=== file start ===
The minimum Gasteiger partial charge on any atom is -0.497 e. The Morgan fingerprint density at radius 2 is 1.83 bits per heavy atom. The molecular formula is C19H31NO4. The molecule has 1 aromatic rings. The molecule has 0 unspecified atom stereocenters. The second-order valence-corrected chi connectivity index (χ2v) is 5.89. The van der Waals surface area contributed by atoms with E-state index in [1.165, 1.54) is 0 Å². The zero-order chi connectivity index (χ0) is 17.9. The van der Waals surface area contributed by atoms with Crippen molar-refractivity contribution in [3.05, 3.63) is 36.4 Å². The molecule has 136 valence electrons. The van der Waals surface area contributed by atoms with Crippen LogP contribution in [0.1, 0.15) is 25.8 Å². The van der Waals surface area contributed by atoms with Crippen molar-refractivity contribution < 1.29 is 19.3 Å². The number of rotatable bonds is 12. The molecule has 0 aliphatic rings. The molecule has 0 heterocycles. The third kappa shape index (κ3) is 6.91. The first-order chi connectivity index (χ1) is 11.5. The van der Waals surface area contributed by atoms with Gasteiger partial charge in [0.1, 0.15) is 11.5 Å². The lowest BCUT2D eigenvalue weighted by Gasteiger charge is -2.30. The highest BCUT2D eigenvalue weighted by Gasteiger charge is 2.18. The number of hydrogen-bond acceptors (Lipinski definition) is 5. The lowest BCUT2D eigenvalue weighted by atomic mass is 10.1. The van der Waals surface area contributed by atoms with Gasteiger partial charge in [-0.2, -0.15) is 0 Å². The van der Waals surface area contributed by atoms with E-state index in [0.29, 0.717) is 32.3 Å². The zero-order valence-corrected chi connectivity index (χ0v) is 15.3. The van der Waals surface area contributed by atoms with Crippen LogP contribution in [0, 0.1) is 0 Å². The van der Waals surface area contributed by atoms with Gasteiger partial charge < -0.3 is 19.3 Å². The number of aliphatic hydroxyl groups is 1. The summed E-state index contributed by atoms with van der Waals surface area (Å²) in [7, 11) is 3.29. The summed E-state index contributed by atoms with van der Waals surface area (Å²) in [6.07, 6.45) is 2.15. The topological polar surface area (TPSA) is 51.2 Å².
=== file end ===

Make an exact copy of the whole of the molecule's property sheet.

The minimum Gasteiger partial charge on any atom is -0.497 e. The Morgan fingerprint density at radius 2 is 1.83 bits per heavy atom. The molecular formula is C19H31NO4. The molecule has 1 aromatic rings. The molecule has 0 unspecified atom stereocenters. The second-order valence-corrected chi connectivity index (χ2v) is 5.89. The van der Waals surface area contributed by atoms with E-state index in [1.165, 1.54) is 0 Å². The zero-order chi connectivity index (χ0) is 17.9. The van der Waals surface area contributed by atoms with Crippen molar-refractivity contribution in [3.05, 3.63) is 36.4 Å². The molecule has 136 valence electrons. The van der Waals surface area contributed by atoms with Crippen LogP contribution in [0.1, 0.15) is 25.8 Å². The van der Waals surface area contributed by atoms with Crippen molar-refractivity contribution < 1.29 is 19.3 Å². The number of rotatable bonds is 12. The molecule has 0 aliphatic rings. The molecule has 0 heterocycles. The third kappa shape index (κ3) is 6.91. The first-order chi connectivity index (χ1) is 11.5. The van der Waals surface area contributed by atoms with Gasteiger partial charge in [0.1, 0.15) is 11.5 Å². The lowest BCUT2D eigenvalue weighted by Gasteiger charge is -2.30. The highest BCUT2D eigenvalue weighted by Gasteiger charge is 2.18. The number of hydrogen-bond acceptors (Lipinski definition) is 5. The lowest BCUT2D eigenvalue weighted by atomic mass is 10.1. The van der Waals surface area contributed by atoms with Gasteiger partial charge in [-0.2, -0.15) is 0 Å². The van der Waals surface area contributed by atoms with E-state index in [0.29, 0.717) is 32.3 Å². The zero-order valence-corrected chi connectivity index (χ0v) is 15.3. The van der Waals surface area contributed by atoms with Crippen LogP contribution in [0, 0.1) is 0 Å². The van der Waals surface area contributed by atoms with Gasteiger partial charge < -0.3 is 19.3 Å². The number of aliphatic hydroxyl groups is 1. The summed E-state index contributed by atoms with van der Waals surface area (Å²) in [7, 11) is 3.29. The summed E-state index contributed by atoms with van der Waals surface area (Å²) in [6.07, 6.45) is 2.15. The topological polar surface area (TPSA) is 51.2 Å².